OpenCongress: Making political decisions transparent by mashing up all available data

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About a year ago, Participatory Culture Foundation brought us the Democracy Player, a great open source media platform that can do much more than show you some video clips. (Although it’s pretty good at that, too.) The same bunch recently founded another organization, Participatory Politics Foundation (PPF).

PPF now teamed up with the always-impressive Sunlight Foundation to come up with their youngest child, OpenCongress. In the best tradition of Web 2.0, Open Congress mashes up information from all kinds of sources to make U.S. congress decisions more transparent:

OpenCongress brings together, for the first time in one place, all the best data on what’s really happening in Congress:
  • Official Congressional information from Thomas, made available by GovTrack.us: bills, votes, committee reports, and more.
  • News articles about bills and Members of Congress from Google News.
  • Blog posts about bills and Members of Congress from Google Blog Search and Technorati.
  • Campaign contribution information for every Member of Congress from the website of the non-profit, non-partisan Center for Responsive Politics, OpenSecrets.org.
  • Congress Gossip Blog: a blog written by the site editors of OpenCongress that highlights useful news and blog reporting from around the web. The blog also solicits tips, either anonymous or attributed, from political insiders, citizen journalists, and the public in order to build public knowledge about Congress.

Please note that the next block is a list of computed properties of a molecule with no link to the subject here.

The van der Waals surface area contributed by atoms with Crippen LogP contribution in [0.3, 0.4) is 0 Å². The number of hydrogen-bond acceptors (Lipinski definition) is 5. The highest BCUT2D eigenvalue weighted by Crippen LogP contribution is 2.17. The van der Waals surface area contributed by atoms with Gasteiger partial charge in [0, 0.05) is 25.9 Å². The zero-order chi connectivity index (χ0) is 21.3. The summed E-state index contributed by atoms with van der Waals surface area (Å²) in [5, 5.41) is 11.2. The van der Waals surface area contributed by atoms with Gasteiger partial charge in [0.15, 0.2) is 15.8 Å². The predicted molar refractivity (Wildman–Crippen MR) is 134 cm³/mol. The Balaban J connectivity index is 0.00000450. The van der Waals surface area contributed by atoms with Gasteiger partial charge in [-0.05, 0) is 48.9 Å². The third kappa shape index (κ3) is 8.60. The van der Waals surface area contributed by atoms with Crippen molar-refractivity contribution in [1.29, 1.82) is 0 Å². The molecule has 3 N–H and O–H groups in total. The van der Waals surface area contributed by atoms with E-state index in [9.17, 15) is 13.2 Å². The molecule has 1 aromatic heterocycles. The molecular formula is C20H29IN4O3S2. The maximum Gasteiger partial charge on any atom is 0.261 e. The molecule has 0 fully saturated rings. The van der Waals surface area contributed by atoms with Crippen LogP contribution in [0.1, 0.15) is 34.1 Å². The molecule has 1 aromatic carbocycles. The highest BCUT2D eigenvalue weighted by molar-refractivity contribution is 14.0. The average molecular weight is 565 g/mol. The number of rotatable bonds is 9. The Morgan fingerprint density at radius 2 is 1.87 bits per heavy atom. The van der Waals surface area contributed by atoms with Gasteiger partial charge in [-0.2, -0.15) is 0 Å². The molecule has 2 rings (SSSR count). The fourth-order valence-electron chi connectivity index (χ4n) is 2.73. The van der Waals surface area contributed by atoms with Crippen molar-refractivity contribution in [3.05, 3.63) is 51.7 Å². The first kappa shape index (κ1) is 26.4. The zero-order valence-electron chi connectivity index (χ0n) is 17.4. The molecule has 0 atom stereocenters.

OpenCongress taps into the valuable social wisdom that is available on the web, combined with official Congressional information and features to track what’s hot, to give you a comprehensive snapshot of every bill and Member of Congress. Each page on OpenCongress provides access to the full official details of a bill: the text of the bill itself, its status in Congress, its voting results. At the same time, each page allows you to see the “big picture” behind a bill: recent news analyses of it, what its buzz is on blogs, what industries gave campaign contributions to its sponsors. News coverage and blog commentary are vital to understanding the Congressional process and help to translate the highly technical language of bills into something more intelligible. Future versions of OpenCongress will introduce more new features in this regard, as well as more ways to collaboratively analyze legislation and engage with Congress.

The U.S. and German political systems are quite different, of course, especially when it comes to campaign donations. Still, it’d be great to see a comparable project in Germany, or pretty much every other country so that politicians can be hold accountable for what they do, or don’t.

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